Via Altercation: A New York Times article on the decision of the Middlebury College history department to ban students from citing Wikipedia in their papers and exams. While I recognize that Wikipedia has its limits, I’ll join the chorus of those who think this policy is a bad idea, but this debate illustrates the degree to which educators will need to rethink how they teach academic research.
Like Jason Mittell, who is heavily quoted in the article, I think the history department’s policy misses a tremendous opportunity for thinking about changes in research methods and knowledge acquisition. In fact, like Jason, I have assignments in one of my classes requiring students to participate in a course blog and wiki. In my case, I have asked students to contribute to a course wiki rather than editing or adding to an existing wiki such as Wikipedia (others are obviously welcome to participate in the blog and the wiki). While the blog and wiki are relatively rudimentary, I think its useful to consider how these forms can inform our goals as educators and researchers. Such activities seem far more effective in thinking about information literacy than an outright ban on using certain sources.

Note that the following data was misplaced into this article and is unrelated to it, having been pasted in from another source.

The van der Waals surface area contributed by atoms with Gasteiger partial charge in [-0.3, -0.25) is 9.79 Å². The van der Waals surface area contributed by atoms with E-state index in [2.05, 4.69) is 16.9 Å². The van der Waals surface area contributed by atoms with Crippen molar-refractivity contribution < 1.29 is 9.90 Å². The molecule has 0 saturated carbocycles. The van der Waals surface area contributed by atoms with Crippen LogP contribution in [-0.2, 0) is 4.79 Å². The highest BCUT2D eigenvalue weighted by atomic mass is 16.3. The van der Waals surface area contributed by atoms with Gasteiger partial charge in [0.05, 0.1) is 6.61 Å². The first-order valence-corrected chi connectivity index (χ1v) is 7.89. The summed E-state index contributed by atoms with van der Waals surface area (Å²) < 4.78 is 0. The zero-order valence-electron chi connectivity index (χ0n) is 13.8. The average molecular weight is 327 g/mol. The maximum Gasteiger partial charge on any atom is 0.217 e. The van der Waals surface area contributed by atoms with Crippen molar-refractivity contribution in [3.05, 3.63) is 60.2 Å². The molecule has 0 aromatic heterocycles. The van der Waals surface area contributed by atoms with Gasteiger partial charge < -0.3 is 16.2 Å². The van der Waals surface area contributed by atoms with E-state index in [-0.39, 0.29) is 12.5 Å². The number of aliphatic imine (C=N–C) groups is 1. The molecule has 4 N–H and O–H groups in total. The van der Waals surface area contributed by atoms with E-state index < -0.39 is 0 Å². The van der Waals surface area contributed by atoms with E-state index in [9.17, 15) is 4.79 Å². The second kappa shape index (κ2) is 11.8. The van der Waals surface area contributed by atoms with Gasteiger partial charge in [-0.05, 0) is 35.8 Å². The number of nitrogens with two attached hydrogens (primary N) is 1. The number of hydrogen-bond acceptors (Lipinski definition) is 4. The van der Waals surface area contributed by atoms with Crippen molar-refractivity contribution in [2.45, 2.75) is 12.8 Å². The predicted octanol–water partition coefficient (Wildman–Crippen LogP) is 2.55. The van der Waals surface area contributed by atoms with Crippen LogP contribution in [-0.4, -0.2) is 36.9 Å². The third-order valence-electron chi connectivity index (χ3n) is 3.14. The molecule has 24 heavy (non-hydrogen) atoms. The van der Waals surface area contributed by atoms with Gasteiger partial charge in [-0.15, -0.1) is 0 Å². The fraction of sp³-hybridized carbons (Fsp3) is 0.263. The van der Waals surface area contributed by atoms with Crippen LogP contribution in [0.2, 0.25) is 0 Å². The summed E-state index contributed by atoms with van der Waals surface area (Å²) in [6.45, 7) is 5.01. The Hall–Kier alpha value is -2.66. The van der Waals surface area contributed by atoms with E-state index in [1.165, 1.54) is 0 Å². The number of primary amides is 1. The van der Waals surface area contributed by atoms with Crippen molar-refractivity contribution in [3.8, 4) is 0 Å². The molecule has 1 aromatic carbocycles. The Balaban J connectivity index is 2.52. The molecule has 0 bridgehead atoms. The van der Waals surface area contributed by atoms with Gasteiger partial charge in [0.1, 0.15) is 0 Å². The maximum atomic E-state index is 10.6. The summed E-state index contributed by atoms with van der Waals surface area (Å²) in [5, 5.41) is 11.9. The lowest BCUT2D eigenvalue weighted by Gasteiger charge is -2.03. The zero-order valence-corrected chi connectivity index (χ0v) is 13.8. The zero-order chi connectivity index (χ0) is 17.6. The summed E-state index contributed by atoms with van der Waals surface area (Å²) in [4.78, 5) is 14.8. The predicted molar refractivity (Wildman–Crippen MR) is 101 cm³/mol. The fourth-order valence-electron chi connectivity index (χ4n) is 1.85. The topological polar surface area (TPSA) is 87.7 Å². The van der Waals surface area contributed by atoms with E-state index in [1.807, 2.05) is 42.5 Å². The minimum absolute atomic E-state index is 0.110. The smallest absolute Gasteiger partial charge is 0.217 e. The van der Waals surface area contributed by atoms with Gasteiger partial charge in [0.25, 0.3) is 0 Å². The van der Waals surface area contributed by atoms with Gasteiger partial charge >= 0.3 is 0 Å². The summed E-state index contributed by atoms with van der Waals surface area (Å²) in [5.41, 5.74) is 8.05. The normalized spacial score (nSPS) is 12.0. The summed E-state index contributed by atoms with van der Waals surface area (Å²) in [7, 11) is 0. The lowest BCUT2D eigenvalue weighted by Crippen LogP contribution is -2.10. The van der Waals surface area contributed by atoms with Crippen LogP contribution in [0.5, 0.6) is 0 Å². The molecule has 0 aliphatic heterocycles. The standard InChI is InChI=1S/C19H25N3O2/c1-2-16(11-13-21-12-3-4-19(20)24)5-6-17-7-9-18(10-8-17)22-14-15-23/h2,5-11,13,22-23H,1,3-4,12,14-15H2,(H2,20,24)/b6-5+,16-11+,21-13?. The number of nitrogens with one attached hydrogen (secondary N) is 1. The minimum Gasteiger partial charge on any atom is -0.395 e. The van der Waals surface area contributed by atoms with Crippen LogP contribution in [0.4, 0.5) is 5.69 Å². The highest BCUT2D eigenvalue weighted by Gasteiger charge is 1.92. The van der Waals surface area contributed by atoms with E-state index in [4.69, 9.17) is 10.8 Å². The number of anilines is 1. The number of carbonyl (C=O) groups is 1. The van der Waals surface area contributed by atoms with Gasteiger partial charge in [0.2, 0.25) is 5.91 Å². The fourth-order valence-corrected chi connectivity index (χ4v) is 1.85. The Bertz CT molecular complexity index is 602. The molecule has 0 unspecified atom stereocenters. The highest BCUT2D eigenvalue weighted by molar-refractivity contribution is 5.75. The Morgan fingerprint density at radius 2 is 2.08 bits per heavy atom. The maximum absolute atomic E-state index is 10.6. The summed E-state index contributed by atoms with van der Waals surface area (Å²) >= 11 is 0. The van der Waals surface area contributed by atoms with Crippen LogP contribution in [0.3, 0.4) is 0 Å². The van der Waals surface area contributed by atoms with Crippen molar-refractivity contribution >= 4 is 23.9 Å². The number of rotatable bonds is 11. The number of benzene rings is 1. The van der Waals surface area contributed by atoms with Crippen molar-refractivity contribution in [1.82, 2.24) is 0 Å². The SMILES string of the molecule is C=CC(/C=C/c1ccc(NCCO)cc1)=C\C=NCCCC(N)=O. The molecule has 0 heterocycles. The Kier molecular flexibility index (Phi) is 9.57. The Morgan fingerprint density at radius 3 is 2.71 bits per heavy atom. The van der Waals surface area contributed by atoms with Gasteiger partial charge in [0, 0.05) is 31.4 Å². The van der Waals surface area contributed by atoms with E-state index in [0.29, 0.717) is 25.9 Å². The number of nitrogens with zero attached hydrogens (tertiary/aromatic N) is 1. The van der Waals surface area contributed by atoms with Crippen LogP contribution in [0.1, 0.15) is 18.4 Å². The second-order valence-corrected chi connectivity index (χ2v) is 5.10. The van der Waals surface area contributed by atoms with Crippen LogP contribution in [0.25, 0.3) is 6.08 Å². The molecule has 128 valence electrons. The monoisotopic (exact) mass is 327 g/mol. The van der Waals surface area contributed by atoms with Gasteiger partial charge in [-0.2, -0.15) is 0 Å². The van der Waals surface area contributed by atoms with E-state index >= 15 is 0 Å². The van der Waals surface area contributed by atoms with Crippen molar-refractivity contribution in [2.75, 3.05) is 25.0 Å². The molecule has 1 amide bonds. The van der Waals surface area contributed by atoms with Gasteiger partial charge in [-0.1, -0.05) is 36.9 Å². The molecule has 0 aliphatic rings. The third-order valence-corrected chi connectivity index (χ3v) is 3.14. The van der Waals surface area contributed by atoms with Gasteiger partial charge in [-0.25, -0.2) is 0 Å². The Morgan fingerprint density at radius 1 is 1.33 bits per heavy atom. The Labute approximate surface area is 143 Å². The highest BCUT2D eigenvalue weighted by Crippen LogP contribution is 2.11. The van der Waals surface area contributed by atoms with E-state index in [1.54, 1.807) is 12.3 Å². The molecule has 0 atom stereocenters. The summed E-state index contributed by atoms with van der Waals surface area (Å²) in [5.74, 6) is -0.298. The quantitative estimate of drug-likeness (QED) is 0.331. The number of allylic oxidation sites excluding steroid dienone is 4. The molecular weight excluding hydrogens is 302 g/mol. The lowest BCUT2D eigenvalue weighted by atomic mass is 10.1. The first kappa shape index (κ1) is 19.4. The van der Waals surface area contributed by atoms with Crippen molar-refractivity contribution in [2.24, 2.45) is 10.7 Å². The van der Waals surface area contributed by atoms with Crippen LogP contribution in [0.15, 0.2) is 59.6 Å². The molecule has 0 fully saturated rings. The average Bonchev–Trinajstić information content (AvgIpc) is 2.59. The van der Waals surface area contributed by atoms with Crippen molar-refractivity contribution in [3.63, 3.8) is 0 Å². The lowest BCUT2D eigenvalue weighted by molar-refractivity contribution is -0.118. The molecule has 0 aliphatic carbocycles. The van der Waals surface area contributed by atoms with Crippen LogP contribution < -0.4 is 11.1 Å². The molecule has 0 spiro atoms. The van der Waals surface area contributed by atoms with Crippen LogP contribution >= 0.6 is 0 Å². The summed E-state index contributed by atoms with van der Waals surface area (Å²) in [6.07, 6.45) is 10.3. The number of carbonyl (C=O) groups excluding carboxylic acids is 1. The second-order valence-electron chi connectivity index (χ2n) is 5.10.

That being said, I encourage students to think critically about such sources as Wikipedia, namely its status as an encyclopedia that offers very little in the way of specialized knowledge and one that may be more subject to factual errors than other encyclopedias. But banning Wikipedia prevents us from having some valuable conversations about how these online tools can be used.
Update: Tim Anderson has a useful defense of Wikipedia on the MediaCommons blog. I’m inclined to agree with Tim that Wikipedia can be especially useful in tracking popular culture ephemera that might otherwise fall beneath the academic radar or get caught up in academic publishing limbo. While he’s right to argue that Wikipedia may appear to be poor starting point for researching events or texts that have been discussed for decades, if not centuries, the site can be of value for those of us who teach and study popular culture.